Lately, I’ve been thinking about SNS and networked political action. As a result, I’ve put together this small report on the Facebook feeds fiasco. I’ve posted the report here to my blog, but it will likely be easier for you to just download it as a PDF. I’m not exactly sure what I’m going to do with this report, hence no APA-style cites, but I wanted to jot this info down before it left my mind. I think what happened on the Facebook between 9/5/2006 and 9/7/2006 was very important, and will figure into my dissertation. Anyway, enjoy, and please feel free to comment/critique/add information, as I will certainly be revising this document later.
Fred Stutzman, UNC-Chapel Hill
Case Study: Facebook Feeds and Networked Political Action
Around midnight-1AM Eastern, Facebook mini-feeds were rolled out. Assorted LiveJournal users noticed and mentioned the service.
As evidenced, initial reaction in the blogosphere was negative, with many users claiming invasion of privacy. A-list bloggers, on the other hand, generally gave the service a thumbs-up. Throughout the morning of the 5th, discontent amongst users grew, with a number of users forming groups against the Facebook feeds.
Sometime during the morning of the 5th, Ben Parr, a junior at Northwestern University, created a group entitled “Students Against Facebook News Feed (Official Petition to Facebook).” In interviews (1,2), Ben states that he created the group, told a few friends, and went to lunch. When Ben returned from lunch, the group had grown to over 13,000 users.
Two main factors influenced the rapid expansion of the Students Against Facebook News Feed (SAFNF) group. First, the Facebook feed product was introduced poorly, causing discontent within the Facebook from the very beginning. The product was an invasive change that affected privacy expectations in the site. Furthermore, users were not prepared for the change in advance, nor were they able to opt-out of the service.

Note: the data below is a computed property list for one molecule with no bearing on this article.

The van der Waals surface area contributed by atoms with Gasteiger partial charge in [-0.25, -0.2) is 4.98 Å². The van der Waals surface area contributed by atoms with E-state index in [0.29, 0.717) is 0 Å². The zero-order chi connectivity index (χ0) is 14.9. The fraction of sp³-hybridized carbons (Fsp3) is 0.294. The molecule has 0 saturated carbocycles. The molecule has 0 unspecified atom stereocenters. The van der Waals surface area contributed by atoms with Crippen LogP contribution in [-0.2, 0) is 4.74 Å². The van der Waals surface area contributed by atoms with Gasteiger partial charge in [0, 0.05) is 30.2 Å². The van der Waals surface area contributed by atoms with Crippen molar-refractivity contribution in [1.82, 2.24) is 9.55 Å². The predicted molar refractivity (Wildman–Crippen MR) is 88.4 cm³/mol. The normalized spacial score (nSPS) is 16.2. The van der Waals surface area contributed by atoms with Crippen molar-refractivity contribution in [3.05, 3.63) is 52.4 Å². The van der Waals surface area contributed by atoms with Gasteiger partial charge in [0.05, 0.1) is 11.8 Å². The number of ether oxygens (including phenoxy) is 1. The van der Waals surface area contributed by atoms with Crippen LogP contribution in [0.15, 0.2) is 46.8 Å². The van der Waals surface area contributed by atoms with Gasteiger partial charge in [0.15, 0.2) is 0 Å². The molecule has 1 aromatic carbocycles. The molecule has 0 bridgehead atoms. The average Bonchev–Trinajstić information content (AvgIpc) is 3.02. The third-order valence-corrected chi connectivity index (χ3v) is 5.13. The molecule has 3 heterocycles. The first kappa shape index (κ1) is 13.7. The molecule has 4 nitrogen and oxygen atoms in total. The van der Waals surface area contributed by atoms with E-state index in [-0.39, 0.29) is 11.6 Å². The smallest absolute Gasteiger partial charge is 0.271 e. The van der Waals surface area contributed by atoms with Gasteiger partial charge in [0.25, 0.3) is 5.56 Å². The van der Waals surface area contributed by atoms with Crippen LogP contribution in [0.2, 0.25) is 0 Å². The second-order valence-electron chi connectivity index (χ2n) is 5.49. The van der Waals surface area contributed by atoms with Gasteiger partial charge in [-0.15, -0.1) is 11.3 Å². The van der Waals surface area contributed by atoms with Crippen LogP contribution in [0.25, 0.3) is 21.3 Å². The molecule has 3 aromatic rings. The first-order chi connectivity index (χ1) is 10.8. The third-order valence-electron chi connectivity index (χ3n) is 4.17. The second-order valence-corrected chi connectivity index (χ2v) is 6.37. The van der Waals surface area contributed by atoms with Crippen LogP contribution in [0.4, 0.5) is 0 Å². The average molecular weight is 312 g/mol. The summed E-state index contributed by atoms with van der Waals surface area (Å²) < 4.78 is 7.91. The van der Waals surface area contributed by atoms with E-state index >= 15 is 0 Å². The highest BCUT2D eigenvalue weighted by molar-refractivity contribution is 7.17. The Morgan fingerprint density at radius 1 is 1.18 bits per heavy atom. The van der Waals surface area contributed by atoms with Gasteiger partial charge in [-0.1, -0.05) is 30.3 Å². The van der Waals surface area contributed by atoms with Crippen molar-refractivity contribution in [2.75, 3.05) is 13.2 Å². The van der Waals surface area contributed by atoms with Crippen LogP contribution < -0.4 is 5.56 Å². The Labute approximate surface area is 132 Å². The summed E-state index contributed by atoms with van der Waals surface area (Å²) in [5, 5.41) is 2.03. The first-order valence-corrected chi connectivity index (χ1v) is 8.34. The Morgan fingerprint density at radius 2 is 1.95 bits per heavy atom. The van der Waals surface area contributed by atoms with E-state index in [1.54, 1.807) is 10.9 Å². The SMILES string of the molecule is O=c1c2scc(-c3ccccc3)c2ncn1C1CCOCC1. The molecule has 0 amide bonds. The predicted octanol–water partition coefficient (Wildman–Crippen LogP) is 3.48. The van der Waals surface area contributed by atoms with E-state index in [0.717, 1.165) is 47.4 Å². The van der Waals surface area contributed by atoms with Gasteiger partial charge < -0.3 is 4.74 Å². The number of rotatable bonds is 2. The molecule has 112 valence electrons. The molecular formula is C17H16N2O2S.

The second factor was an artifactual element of the Facebook feeds. The general purpose of the Facebook feed product is to inform the cohort of actions taken by a Facebook users. Common actions include writing on a wall, editing profile information, or joining or leaving groups. When a user logs in to Facebook, they were immediately presented with the last actions of their friend network.
On the morning of the 5th, Ben Parr’s friends saw that he created a group in the Facebook. They joined his group to show solidarity with his feelings about Facebook feeds. When they did join the group, that action was recorded on their news feeds, and thereby broadcast out to their entire friend network. As the average collegiate Facebook user has hundreds of friends, this action of solidarity in joining SAFNF became a living, viral advertisement for the SAFNF group. Each time someone who had a friend that joined SAFNF logged in, they were presented with a message alerting them to their friend’s intentions. As sentiment went pervasively negative against feeds, more people joined SAFNF, thereby virally spreading the group.
In the Facebook, groups are arbitrary affiliation vectors. Groups can be whimsical, such as a group named after a movie quote, or serious, such as a group dedicated to volunteering. Groups are costless to join, and they simply require a click of the mouse to join. Many users partake in a large number of groups; groups are generally thought of as a low-involvement way to make identity statements. Although barriers to group entry are low, this does not mean that group membership lacks meaning or consequence. As groups scale sufficiently, they become means for a mass audience to express a viewpoint. In Ben Parr’s case, the viewpoint was anger over the Facebook feeds, and it turns out his group was instrumental in the movement against the product.
Throughout the afternoon of the 5th, many users joined SAFNF. At 9PM Eastern, the group had grown to 30,000 members. Just two hours later, at 11PM Eastern, the group had over 45,000 members. (3) At the same time, users reportedly started venting their frustration on the Facebook blog (http://blog.facebook.com). According to an unverified thread (4), users left over 600 comments about the service, “every single one negative.” The Facebook blog reportedly removed commenting, and has never allowed commenting on its blog since. The group started growing at a sustained pace of approximately 15-20,000 new users per hour into the morning of the 6th. Reports have the SAFNF count at 90,000 members at 1AM on September 6. (5) By 3:45AM Eastern, Mark Zuckerberg issued the blog post that told Facebook users to “Calm Down. Breathe. We hear you.” (6)